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Man found alive, but unconscious, a week after car accident

A California man whose car overturned on the highway last week has been found alive, but unconscious, in a wooded area near an off-ramp, a week after his family last heard from him.

Authorities found Michael Sanchez Jr., a 25-year-old San Jose resident, lying in thick bushes off the side of Highway 101 in South San Jose on Tuesday. He was unresponsive, reported, and was taken to San Jose Regional Medical Center, where he remains hospitalized, police said. Authorities aren't releasing any additional details about his condition, but his sister, Pricilla Sanchez, told KGO-TV that he was still unconscious Wednesday night.

"Right now, Michael's on life support," she told KGO.

While Pricilla waits to see if her brother will survive, she's also waiting for answers from the police on why they didn't find him sooner.

Read Michael Sanchez's story on

Sanchez's family last heard from him around 1 a.m. Tuesday, May 8, according to San Jose police, but didn't become concerned about his wherabouts until two days later, when he failed to show up for a funeral service for a relative. After the service, the Sanchez family called San Jose police to report him missing.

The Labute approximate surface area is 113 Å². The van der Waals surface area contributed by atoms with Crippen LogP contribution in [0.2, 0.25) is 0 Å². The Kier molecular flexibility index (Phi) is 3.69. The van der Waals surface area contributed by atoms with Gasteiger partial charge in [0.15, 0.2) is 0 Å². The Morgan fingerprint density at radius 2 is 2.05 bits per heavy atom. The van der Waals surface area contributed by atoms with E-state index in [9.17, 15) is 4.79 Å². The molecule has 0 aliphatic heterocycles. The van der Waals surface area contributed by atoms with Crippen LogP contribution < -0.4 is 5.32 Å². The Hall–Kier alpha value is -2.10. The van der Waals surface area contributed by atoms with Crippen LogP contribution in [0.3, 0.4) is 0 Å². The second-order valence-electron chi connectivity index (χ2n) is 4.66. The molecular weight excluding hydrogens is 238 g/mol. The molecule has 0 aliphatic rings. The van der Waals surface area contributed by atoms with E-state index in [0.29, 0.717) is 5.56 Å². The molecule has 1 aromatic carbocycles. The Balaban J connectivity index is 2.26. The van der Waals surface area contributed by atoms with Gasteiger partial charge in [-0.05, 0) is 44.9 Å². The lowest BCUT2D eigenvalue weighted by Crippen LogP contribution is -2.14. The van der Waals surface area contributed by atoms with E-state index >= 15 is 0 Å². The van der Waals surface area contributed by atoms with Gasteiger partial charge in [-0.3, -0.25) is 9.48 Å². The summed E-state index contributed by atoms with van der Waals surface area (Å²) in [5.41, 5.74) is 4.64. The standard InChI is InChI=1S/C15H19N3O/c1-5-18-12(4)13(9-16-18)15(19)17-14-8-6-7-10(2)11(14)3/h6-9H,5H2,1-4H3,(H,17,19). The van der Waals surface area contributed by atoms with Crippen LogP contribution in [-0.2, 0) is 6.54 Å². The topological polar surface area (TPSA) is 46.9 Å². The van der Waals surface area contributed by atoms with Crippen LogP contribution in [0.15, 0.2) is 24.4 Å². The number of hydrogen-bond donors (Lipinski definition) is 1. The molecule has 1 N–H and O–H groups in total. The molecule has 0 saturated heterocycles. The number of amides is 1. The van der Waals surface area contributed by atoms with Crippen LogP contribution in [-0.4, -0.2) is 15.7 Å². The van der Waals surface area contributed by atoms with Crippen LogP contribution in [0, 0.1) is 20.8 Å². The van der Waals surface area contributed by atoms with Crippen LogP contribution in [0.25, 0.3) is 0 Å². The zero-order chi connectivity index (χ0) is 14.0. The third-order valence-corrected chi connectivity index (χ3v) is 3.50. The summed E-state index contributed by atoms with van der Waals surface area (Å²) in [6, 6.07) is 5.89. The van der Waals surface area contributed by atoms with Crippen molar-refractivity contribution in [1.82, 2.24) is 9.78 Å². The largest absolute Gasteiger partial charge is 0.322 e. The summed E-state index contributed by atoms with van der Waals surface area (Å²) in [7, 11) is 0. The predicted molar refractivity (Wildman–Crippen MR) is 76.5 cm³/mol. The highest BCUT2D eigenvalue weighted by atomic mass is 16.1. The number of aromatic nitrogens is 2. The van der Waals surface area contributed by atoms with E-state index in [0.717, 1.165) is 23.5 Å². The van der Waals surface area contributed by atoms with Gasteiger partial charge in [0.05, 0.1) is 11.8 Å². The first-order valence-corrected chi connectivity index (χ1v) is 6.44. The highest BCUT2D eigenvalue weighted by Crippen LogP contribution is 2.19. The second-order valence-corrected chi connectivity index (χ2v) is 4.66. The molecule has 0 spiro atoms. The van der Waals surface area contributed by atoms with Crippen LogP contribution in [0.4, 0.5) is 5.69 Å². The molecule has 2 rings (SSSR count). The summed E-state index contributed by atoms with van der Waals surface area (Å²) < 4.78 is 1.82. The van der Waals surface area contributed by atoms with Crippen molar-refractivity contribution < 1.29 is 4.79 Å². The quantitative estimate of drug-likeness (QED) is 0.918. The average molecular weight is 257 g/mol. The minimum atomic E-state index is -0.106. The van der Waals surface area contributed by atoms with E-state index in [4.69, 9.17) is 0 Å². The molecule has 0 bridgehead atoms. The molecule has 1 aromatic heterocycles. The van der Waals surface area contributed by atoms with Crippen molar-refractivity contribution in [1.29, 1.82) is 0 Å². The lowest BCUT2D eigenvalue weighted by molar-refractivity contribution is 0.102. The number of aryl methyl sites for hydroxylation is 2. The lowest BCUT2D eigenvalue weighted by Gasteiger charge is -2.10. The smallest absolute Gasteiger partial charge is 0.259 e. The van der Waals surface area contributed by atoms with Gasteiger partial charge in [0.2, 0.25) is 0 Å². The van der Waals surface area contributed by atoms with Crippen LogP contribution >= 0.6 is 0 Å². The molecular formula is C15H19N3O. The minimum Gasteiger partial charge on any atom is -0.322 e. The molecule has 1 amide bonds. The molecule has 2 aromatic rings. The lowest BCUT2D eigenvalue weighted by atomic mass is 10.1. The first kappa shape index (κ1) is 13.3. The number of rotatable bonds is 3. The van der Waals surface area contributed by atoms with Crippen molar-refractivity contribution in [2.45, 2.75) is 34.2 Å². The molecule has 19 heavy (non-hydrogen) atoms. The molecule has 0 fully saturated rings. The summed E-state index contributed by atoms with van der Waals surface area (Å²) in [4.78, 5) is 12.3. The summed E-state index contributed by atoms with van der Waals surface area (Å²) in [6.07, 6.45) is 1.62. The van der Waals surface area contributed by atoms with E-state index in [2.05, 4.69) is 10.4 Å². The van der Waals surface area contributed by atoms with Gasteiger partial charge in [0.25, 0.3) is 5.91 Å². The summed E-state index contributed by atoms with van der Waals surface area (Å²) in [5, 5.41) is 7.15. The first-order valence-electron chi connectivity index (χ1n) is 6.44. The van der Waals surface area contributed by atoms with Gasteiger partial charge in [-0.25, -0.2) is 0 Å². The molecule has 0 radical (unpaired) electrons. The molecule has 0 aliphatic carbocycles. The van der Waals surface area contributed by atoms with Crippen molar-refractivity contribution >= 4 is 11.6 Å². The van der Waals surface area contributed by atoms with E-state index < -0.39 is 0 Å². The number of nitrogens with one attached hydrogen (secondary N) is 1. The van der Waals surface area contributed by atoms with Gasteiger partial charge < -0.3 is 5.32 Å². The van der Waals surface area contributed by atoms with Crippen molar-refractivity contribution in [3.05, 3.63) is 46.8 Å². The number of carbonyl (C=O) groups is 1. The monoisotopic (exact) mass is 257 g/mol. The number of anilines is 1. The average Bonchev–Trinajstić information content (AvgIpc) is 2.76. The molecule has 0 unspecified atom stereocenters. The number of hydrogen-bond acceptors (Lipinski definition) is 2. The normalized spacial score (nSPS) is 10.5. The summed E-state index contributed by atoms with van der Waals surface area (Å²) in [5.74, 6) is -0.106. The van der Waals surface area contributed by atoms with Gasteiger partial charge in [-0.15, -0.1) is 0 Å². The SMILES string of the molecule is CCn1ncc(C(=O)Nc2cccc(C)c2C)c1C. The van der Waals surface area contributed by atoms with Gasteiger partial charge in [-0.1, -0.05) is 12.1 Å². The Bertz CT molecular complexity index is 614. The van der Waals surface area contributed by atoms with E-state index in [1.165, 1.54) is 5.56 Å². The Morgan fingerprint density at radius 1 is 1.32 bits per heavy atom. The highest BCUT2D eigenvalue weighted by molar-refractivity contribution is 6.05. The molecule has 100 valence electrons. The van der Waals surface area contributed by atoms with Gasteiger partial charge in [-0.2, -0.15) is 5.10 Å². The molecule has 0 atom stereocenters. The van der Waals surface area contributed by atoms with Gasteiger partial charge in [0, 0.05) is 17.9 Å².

Detectives had little information to go on, until Monday, when they learned California Highway Patrol had towed an overturned tan 1991 Ford Ranger pickup early on the day of the crash on Highway 101 in South San Jose, reported The San Jose Mercury News. Witnesses told officers they saw a man climb out of the pickup and leave the area, which is next to a county park.

Authorities from the Santa Clara County Sheriff's Office searched for him for about an hour, California Highway Patrol Lt. Les Bishop told The Mercury News, but they came up empty-handed.

"We were looking all over for this gentleman," said CHP Lt. Les Bishop. "We not only searched the immediate area and the brush, but we checked the shoulders on the freeway, the neighborhoods and the adjacent park."

Patrol officers say they ran the registration on the truck and the address tied to it was in Visalia, nearly 200 miles away in California's Central Valley --a cold lead, reported KGO.

But this week, after learning more details about Sanchez through his missing persons report, San Jose police returned to the crash site.

Detectives hiked into the wooded area and found Sanchez "in a location where he was not visible from the roadway or to passing motorists," according to San Jose police.

It's unclear what happened to Sanchez after he got out of his overturned truck, and at what point he lost consciousness. His sister told KGO that despite the vehicle registration confusion, she doesn't understand why California Highway Patrol stopped searching.

"If they did their search, they should have found my brother's body," Pricilla Sanchez said. "If I report it, my brother missing on that Thursday, they should have traced that truck. If CHP picked up his truck on the 8th, why didn't they report, 'I found a truck, there's a person missing.' You know, why wasn't I informed?"

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